When I was in Sydney earlier this month, the waters were full of nudibranchs, tiny molluscs making their way up and down the rocks and reefs. When I say “full,” I mean that there were more than usual – you might see six or eight on a swim, looking closely. These are still fairly new animals for me, and I’m amazed nearly every time I see them. Above is Doriprismatica atromarginata. All the shots in the post (except for the last) were taken following this individual. He (and she) climbed slowly past an ascidian tunicate – one of the trumpet-like filter-feeders, quite closely related to you and me, that I wrote about a few posts back. The tunicate is covered by an encrusting sponge, a layer of purple over its body. The tunicate itself, I think, is orange.
India Morrison, occasional commentator on this site, said of this scene that it looks like the tunicate has “turned its head to gape.”
With their pure white, the simplicity of their colors, the prismatic nudibranchs look more like something from physics than biology, an intrusion from a different plane. Their white is that of artists’ paints with metallic names: titanium white, zinc white. As they’re so delicate, they also look like intrusions of another kind – like angels or fairies. In late 19th and early 20th century England, fairies for a time became a topic of intense interest, with much-discussed sightings. The most famous case was the Cottingley Fairies, “captured” by two girls, Elsie Wright and Frances Griffiths, in a series of photographs taken in 1917 and 1920. Many people were convinced the photos were genuine, including, most notably, Sir Arthur Conan Doyle, author of the Sherlock Holmes stories.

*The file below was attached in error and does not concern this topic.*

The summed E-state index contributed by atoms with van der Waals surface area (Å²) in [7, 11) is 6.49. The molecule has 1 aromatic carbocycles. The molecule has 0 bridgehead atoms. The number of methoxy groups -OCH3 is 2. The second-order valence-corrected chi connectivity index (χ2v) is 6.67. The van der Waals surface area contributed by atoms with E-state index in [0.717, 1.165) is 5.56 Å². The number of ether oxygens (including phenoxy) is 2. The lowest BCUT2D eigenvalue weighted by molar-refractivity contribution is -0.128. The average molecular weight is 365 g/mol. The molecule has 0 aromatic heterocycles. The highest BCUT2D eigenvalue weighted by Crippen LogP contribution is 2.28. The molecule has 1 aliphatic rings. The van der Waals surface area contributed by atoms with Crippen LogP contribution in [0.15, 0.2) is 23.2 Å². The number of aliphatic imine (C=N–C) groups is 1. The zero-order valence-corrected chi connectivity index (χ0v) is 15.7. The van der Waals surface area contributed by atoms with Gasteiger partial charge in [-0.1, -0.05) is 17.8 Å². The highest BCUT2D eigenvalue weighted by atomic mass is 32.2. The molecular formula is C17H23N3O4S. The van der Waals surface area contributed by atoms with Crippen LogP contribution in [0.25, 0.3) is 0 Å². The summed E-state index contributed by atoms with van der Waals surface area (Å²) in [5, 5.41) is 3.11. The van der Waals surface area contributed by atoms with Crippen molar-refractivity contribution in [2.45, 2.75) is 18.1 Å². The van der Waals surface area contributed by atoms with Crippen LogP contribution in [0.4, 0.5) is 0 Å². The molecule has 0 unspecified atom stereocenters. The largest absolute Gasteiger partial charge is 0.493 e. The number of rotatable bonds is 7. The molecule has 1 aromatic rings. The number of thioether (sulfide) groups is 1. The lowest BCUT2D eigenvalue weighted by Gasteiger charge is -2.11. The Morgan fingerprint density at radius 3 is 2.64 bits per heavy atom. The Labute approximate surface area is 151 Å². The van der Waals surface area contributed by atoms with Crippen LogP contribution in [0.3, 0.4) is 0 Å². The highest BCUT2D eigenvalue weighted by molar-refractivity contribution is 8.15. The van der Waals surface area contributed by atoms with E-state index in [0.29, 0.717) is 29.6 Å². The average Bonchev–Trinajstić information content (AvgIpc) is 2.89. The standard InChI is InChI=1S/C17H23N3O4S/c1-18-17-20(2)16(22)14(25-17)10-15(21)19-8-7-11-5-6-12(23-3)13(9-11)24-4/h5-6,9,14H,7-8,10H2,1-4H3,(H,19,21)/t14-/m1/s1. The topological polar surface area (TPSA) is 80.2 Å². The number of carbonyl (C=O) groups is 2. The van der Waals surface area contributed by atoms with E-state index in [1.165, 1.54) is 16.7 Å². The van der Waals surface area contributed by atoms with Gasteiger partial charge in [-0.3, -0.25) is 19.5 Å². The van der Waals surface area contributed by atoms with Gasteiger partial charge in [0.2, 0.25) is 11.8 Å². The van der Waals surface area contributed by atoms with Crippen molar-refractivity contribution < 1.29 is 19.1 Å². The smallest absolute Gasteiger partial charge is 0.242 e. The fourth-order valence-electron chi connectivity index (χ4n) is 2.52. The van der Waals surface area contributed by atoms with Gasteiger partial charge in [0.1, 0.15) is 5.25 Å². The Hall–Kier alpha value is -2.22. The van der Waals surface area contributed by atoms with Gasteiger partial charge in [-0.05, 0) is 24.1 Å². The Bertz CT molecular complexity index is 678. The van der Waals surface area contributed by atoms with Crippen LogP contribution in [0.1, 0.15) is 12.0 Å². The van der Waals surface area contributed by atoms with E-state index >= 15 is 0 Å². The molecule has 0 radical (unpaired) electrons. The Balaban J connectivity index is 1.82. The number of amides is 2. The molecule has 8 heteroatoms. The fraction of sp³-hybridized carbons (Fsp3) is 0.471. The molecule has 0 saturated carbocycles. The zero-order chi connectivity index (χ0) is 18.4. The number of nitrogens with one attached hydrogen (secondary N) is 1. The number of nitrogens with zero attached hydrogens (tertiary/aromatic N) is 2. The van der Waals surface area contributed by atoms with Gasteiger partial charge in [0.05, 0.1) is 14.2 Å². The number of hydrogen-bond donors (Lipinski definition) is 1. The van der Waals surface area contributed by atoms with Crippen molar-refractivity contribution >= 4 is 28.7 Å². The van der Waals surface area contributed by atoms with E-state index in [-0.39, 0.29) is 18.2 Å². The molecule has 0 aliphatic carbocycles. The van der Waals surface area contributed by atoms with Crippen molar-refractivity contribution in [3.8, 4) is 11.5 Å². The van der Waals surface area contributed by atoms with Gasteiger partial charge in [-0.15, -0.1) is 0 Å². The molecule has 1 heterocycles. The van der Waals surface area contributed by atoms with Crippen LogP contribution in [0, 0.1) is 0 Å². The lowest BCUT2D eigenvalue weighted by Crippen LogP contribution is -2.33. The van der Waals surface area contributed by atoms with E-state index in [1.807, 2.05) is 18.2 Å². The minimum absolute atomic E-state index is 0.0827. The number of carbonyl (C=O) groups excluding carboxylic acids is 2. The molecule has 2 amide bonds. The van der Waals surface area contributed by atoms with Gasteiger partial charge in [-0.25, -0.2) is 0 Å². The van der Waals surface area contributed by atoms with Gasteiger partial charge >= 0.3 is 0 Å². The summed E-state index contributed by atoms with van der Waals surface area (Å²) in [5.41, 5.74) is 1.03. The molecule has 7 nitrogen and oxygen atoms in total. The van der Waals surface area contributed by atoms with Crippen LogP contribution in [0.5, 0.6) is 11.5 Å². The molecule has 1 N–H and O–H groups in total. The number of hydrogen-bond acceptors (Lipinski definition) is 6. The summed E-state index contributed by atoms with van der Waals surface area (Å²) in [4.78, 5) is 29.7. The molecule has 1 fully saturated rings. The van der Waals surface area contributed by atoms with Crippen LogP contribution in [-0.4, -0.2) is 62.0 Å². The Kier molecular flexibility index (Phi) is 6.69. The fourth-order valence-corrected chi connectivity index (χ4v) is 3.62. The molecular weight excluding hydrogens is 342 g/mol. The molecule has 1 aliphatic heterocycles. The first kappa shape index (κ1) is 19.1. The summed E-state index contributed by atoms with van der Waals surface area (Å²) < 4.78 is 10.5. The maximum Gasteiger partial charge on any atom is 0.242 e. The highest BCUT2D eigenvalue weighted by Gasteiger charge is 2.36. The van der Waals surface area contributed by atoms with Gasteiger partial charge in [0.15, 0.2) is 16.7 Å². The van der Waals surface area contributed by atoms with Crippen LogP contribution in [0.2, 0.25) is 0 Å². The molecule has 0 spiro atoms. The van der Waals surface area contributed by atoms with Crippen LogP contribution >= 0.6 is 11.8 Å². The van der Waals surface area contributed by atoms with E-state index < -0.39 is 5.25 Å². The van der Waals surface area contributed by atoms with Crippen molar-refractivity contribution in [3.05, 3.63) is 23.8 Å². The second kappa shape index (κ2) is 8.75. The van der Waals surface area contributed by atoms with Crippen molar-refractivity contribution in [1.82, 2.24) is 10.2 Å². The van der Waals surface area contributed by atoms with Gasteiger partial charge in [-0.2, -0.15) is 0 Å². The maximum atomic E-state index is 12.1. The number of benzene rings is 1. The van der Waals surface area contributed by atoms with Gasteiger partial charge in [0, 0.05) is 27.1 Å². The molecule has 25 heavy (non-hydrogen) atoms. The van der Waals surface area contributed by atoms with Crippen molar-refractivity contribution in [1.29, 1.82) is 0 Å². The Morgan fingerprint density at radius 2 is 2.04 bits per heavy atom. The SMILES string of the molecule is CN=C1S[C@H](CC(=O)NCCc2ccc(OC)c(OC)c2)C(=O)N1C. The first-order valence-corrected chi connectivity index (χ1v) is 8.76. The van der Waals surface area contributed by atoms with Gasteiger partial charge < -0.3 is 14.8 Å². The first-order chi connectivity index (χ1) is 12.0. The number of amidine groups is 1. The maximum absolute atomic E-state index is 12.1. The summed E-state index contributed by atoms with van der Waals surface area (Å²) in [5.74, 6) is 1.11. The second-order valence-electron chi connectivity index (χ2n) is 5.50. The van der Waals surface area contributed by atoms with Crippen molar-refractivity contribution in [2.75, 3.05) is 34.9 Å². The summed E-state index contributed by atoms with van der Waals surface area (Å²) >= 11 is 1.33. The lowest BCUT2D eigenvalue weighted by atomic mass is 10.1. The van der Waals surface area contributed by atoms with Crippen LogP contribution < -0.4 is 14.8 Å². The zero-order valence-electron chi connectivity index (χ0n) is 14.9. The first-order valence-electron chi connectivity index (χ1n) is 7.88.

Sherlock Holmes! The stakes were surely high for Conan Doyle, and he steadily advocated the photos’ authenticity. Eventually, many years after Conan Doyle’s death, the girls admitted they had faked them. I won’t put the photos here – the Wikipedia article about them is good. The hoax photos are less plausible as otherworldly visitors, in any case, than the Doriprismatics and other nudibranchs, moving slowly off the Sydney coast right now.
Notes: 1. The last photo is of another species, Goniobranchus geometricus, a few days later. A darker angel. Thanks to Gary Cobb at nudibranch.com.au for ongoing help with identifications. It’s been a significant week in science for nudibranchs, with two new papers coming out. One is about nudibranch sex (hermaphroditic, spiky), and the other is about their famed solar power (now questionable).
2. The philosopher William James, who has appeared on this site before, was another respected late 19th century figure who took the spiritualist movement (though not, I think, fairies) pretty seriously. James, in a letter, also wrote this paen to small things:
I am against bigness and greatness in all their forms, and with the invisible molecular moral forces that work from individual to individual, stealing in through the crannies of the world like so many soft rootlets, or like the capillary oozing of water.
3. In the world of underwater photography, nudibranchs are so revered that in competitions entire categories are devoted to them – as if it would be unfair to other animals to have them compete on the same playing field. See, for example, the contest here. And who could believe that a mollusc could look like this, or this?